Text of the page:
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Samuel West is now going to read a poem by Wilfred Owen

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and then I will conduct the Tallis Scholars in a performance

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of The Lamb, by John Tavener.

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Anthem For Doomed Youth.

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What passing-bells for these who die as cattle?

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Only the monstrous anger of the guns.

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Only the stuttering rifles' rapid rattle

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Can patter out their hasty orisons.

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No mockeries now for them;

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no prayers nor bells;

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Nor any voice of mourning save the choirs

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The shrill, demented choirs of wailing shells;

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And bugles calling for them from sad shires.

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What candles may be held to speed them all?

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Not in the hands of boys but in their eyes

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Shall shine the holy glimmers of goodbyes.

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The pallor of girls' brows shall be their pall;

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Their flowers the tenderness of patient minds,

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And each slow dusk a drawing-down of blinds.

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# Little Lamb, who made thee?

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# Dost thou know who made thee?

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# Gave thee life, and bid thee feed

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# By the stream and o'er the mead

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# Gave thee clothing of delight

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# Softest clothing, woolly bright

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# Gave thee such a tender voice

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# Making all the vales rejoice?

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# Little Lamb

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# Who made thee?

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# Dost thou know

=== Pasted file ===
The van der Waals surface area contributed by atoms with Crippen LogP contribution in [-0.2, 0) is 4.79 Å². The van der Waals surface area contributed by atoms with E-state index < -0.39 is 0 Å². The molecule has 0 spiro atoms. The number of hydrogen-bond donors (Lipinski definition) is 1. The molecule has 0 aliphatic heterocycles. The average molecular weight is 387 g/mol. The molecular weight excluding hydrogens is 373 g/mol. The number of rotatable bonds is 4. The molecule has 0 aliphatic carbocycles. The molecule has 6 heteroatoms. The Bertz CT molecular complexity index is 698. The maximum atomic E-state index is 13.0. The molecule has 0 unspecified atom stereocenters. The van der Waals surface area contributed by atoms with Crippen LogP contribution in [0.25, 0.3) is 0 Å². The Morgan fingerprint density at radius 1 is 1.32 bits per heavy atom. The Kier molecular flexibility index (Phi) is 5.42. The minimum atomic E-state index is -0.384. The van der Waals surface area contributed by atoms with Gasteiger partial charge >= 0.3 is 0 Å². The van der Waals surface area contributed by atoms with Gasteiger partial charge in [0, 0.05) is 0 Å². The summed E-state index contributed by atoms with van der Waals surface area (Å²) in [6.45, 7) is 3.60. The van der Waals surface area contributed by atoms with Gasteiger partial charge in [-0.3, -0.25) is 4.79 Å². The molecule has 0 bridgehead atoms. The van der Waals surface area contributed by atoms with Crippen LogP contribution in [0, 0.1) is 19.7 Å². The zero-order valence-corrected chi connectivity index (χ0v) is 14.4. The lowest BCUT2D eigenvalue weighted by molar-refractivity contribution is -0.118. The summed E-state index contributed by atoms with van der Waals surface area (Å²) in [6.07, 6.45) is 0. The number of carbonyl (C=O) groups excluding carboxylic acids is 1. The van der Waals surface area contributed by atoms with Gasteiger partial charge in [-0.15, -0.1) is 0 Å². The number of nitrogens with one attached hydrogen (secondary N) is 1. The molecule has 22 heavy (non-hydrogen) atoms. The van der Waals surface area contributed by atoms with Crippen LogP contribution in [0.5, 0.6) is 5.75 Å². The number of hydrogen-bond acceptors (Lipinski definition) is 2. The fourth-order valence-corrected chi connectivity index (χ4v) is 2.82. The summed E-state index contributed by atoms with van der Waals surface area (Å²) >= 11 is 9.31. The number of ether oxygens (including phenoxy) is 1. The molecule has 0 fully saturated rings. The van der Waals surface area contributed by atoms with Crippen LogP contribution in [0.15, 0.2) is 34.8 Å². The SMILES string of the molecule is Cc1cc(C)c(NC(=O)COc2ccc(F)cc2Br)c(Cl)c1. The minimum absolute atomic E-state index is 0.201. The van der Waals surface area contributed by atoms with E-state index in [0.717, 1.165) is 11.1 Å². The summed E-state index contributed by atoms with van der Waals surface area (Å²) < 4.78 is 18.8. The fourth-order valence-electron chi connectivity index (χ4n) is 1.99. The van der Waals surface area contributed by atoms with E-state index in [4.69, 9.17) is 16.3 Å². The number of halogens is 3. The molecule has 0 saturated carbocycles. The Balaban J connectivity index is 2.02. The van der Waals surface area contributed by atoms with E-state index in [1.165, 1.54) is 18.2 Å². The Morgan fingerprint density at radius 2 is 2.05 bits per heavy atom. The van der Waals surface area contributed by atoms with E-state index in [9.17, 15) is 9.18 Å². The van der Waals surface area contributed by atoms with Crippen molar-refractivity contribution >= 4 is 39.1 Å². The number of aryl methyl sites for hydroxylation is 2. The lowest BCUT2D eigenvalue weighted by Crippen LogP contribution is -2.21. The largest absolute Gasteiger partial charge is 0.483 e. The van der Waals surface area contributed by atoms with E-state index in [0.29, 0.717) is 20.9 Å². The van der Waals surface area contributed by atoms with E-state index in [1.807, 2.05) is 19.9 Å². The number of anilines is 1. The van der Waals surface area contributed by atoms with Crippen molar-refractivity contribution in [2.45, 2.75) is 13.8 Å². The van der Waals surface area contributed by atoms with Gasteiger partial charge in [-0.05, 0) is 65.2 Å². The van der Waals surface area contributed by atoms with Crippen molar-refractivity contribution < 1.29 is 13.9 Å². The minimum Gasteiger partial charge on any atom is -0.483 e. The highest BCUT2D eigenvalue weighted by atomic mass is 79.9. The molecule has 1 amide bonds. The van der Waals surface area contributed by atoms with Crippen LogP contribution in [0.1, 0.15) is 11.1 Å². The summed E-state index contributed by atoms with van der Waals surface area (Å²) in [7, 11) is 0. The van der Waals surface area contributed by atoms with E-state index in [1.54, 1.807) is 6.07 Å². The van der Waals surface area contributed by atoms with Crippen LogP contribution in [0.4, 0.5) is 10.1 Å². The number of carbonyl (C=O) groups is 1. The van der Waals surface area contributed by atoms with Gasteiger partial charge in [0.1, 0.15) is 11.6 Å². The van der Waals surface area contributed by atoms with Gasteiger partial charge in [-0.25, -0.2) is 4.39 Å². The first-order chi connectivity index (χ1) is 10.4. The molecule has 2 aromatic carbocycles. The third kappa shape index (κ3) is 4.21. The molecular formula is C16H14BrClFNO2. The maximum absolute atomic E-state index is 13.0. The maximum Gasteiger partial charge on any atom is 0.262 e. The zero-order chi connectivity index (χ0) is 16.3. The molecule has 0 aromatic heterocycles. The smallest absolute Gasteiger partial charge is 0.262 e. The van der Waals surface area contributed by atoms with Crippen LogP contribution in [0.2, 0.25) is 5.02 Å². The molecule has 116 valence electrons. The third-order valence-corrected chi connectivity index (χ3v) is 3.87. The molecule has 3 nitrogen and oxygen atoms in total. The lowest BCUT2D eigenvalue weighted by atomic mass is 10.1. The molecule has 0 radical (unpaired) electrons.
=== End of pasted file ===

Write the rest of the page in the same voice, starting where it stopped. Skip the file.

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# Who made thee?

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# Little Lamb, I'll tell thee

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# Little Lamb, I'll tell thee

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# He is called by thy name

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# For he calls himself a Lamb

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# He is meek, and he is mild

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# He became a little child

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# I, a child, and thou a lamb

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# We are called by his name

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# Little Lamb, God bless thee!

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# Little Lamb

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# God bless thee! #

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On the eve of the First World War, 100 years ago,

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the Foreign Secretary, Sir Edward Grey,

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spoke these words which have echoed down the decades.

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"The lamps are going out all over Europe.

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"We shall not see them lit again in our lifetime."

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Sir John Tavener, who died in 2013, was one of the country's defining musical voices. His sacred choral music, inspired by his deep Orthodox faith, touches the hearts of millions and has been the soundtrack to some of this nation's most moving events.

Just before he died he completed his Requiem Fragments, commissioned by the BBC for this Prom. The Tallis Scholars are conducted by Sir John's great friend Peter Phillips, who describes the work as a miraculous masterpiece. The concert begins with his radiant choral work Ikon of Light.

Presented by Katie Derham.